Thanks to social media, I was able to get real time updates on the situation from the Facebook pages of The Niagara Gazette, Niagara County Fire Wire and Niagara Falls Fire Department Calls and Info. These sources were reporting information broadcast over public scanners. Local news stations hadn’t yet started to report the story. An envelope with a suspicious material was discovered in the human resources department. Employees were evacuated as a precaution. The Air Reserve team was on site first, with the county team in route to assist them. The hazmat team was directed to take samples, check the package for any additional suspicious content and to photograph the package. Initial data lead the Hazmat Command to Continue Reading…
Have you ever prepared a shipment that you were 100% certain was done according to regulation, only to have it refused by the carrier? The reason may be because carriers can put in place requirements that go above and beyond the regulations and will refuse your shipment if you do not comply. Finding these extra requirements can be simple for air shipments thanks to the Operator Variations listed in IATA Section 2.8.3. However, other modes of transport do not have the variations listed, and even the IATA variations don’t cover every possible extra requirement.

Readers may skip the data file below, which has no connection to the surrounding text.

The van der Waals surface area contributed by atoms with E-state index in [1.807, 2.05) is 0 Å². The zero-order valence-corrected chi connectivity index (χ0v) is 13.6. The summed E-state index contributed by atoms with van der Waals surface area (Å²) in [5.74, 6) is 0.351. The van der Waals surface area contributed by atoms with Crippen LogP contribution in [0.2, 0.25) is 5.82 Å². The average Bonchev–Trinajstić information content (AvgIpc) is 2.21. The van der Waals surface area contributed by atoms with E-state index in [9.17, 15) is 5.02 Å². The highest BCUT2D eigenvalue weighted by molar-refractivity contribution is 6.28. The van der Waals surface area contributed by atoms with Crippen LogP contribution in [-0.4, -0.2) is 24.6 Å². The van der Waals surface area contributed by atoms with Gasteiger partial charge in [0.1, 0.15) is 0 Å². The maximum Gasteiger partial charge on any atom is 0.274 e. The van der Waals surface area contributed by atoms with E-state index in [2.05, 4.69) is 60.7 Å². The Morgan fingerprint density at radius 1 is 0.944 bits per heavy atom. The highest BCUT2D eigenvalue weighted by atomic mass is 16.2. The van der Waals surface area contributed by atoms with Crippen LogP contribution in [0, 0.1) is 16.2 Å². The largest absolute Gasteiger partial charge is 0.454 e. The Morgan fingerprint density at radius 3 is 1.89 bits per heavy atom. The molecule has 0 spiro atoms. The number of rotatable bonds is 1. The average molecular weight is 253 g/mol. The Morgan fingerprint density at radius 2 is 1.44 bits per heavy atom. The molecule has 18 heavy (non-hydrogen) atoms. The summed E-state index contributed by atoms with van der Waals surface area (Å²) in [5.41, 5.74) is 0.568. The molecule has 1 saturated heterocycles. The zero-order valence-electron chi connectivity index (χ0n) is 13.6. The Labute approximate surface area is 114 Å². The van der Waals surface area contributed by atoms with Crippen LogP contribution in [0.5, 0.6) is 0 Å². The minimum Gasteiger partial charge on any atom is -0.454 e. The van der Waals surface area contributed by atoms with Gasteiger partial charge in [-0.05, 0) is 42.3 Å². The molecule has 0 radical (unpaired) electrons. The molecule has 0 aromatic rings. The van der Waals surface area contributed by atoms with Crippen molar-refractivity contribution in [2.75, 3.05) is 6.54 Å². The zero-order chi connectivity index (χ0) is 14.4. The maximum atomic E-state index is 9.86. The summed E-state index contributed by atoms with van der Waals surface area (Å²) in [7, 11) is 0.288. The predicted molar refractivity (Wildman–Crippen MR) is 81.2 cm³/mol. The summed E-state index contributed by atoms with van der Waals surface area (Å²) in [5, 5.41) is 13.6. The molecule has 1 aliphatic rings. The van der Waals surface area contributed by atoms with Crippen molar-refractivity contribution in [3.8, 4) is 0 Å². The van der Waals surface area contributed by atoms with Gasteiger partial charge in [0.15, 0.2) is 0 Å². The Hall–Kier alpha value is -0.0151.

Below are a few ways you can determine if there are additional requirements for your shipment.
- Ask your carrier! If you are using a new carrier or shipping a new material with your current carrier, ask them if there are any additional requirements that you should be aware of before you prepare the shipment. Most carriers have dedicated Dangerous Goods agents who will be able to let you know about any extras.
- Check the IATA variations even for ground or vessel shipments. Many of the operator variations that are listed in IATA apply to all shipments for that carrier, regardless of the mode of transportation. One common example is FedEx’s FX-02, which requires Division 6.1 material in PG I or II to be in special permit packaging for domestic shipments.
- Trial and error. Continue Reading…